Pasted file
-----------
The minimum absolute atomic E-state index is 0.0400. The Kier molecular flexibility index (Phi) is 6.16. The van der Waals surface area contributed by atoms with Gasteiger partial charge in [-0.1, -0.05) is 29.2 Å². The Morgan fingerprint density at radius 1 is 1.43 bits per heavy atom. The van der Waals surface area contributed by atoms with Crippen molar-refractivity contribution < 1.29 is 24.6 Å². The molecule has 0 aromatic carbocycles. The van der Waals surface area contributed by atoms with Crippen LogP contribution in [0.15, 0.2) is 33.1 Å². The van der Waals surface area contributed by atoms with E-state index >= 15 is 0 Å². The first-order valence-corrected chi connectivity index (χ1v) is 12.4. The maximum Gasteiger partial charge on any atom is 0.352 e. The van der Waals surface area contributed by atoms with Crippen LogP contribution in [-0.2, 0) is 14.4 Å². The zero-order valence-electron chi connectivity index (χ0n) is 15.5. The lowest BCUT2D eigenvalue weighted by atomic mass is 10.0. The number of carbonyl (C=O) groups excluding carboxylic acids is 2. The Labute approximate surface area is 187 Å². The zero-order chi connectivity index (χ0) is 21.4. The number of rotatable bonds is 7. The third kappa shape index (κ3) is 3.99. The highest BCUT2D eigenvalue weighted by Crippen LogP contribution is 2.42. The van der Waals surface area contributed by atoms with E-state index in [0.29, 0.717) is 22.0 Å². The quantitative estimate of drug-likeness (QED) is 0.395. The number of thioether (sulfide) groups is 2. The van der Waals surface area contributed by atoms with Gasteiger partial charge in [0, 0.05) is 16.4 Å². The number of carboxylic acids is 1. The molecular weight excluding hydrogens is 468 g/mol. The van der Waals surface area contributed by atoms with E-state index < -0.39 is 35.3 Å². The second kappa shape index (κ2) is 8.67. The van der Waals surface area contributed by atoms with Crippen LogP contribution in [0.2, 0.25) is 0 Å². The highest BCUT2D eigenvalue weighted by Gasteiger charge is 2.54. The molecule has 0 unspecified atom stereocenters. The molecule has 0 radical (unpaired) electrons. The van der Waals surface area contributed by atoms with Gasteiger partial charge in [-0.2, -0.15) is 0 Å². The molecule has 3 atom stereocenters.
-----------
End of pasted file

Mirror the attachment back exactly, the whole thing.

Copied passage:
The minimum absolute atomic E-state index is 0.0400. The Kier molecular flexibility index (Phi) is 6.16. The van der Waals surface area contributed by atoms with Gasteiger partial charge in [-0.1, -0.05) is 29.2 Å². The Morgan fingerprint density at radius 1 is 1.43 bits per heavy atom. The van der Waals surface area contributed by atoms with Crippen molar-refractivity contribution < 1.29 is 24.6 Å². The molecule has 0 aromatic carbocycles. The van der Waals surface area contributed by atoms with Crippen LogP contribution in [0.15, 0.2) is 33.1 Å². The van der Waals surface area contributed by atoms with E-state index >= 15 is 0 Å². The first-order valence-corrected chi connectivity index (χ1v) is 12.4. The maximum Gasteiger partial charge on any atom is 0.352 e. The van der Waals surface area contributed by atoms with Crippen LogP contribution in [-0.2, 0) is 14.4 Å². The zero-order valence-electron chi connectivity index (χ0n) is 15.5. The lowest BCUT2D eigenvalue weighted by atomic mass is 10.0. The number of carbonyl (C=O) groups excluding carboxylic acids is 2. The Labute approximate surface area is 187 Å². The zero-order chi connectivity index (χ0) is 21.4. The number of rotatable bonds is 7. The third kappa shape index (κ3) is 3.99. The highest BCUT2D eigenvalue weighted by Crippen LogP contribution is 2.42. The van der Waals surface area contributed by atoms with E-state index in [0.29, 0.717) is 22.0 Å². The quantitative estimate of drug-likeness (QED) is 0.395. The number of thioether (sulfide) groups is 2. The van der Waals surface area contributed by atoms with Gasteiger partial charge in [0, 0.05) is 16.4 Å². The number of carboxylic acids is 1. The molecular weight excluding hydrogens is 468 g/mol. The van der Waals surface area contributed by atoms with E-state index < -0.39 is 35.3 Å². The second kappa shape index (κ2) is 8.67. The van der Waals surface area contributed by atoms with Crippen LogP contribution in [0.2, 0.25) is 0 Å². The highest BCUT2D eigenvalue weighted by Gasteiger charge is 2.54. The molecule has 0 unspecified atom stereocenters. The molecule has 0 radical (unpaired) electrons. The van der Waals surface area contributed by atoms with Gasteiger partial charge in [-0.2, -0.15) is 0 Å². The molecule has 3 atom stereocenters.